Except that the 4 cylinder BMW is always called our for sounding like a truck engine, I'd say Volvo has one of the best sounding 4 cylinders in this segment. And I think you will find the engine does have a HUGE increase in fuel economy over a six. Take the 3.2 in the old XC90 ad 16/25....that's a 20% improvement in city fuel economy on a car this is now larger, matches the highway economy AND makes 20% more power while doing it. 20% more power and 20% better fuel economy indeed sounds like huge improvement to me. Consider a XC60 T6 6 cylinder gets 15% worse economy in the city and seats 2 less people while having the same power. Sure it's not what we wished it was, but lets not overlook the marked improvement for what it is. We'll see what Audi's new Q7 is rated out and then you can compare.

:thumbup:

goVolvo
03-29-2015, 01:47 AM
I'm more bemused by the width. Eighty-four inches? That's fatter than a crew-cab F-150!

This is going to be a fun one to park.

The width is measured from tips of the side mirror, which is about 10 inch more than body width.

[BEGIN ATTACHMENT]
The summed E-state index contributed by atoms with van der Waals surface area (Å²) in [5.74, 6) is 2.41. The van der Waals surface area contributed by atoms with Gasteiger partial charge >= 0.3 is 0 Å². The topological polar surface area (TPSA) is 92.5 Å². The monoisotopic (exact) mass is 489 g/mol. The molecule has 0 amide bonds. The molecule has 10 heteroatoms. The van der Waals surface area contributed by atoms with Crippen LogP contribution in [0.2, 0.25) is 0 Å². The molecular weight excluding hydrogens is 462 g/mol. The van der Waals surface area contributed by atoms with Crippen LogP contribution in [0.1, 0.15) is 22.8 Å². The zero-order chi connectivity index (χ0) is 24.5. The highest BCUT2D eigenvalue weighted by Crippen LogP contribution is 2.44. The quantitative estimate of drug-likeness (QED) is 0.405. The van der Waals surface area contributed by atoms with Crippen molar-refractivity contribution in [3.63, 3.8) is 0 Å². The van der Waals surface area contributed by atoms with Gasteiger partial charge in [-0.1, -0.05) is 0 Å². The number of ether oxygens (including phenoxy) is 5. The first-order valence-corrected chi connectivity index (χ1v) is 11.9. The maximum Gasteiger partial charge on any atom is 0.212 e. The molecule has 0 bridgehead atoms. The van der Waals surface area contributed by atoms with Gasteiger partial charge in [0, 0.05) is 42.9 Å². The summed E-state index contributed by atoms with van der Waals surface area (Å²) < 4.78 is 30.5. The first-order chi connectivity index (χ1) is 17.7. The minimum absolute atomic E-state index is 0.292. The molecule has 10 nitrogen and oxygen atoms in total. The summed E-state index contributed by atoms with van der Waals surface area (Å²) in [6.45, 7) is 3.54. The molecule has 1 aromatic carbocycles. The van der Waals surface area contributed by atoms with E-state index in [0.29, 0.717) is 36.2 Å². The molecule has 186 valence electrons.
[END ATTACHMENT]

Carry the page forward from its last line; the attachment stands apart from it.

Yes this number is more helpful for looking for a parking spot. :D

VolvoFaRmeR
03-29-2015, 05:39 AM
You seem to mix up your needs and all the people here buying or intersed in buying the XC 90 as "soccer moms" that need a 7 seater. Not the case. I need only 4 seats, with good leg room for 6'3" x 2 in the back . I was cross shopping Cayenne and Range Rover, but liked the interior '/infotainment and wanted to give Volvo a shot. I can afford the gas, that is not the point.

Previously I stated......you are not the "typical buyer" of this car. That's not to diminish your wants or needs or your right to choose. However the statistics of the buyers of the XC90 Volvo will tell you are, by in large, much different than your personal needs. You are shopping cars Volvo has not designed this car to intentionally be cross-shopped with (and are virtually in a different price category as well). That's totally fine, but that's does not make my statements "mixed up" or without merit. My point is that, indeed, the largest segment of drivers of the XC90 are indeed suburban moms that need 6/7 seats. That's not my assessment of the buyers, that's Volvos. Those drivers spend lot of time in the city with "errand driving", and the 20 mpg is quite impressive for the XC90 in this scenario.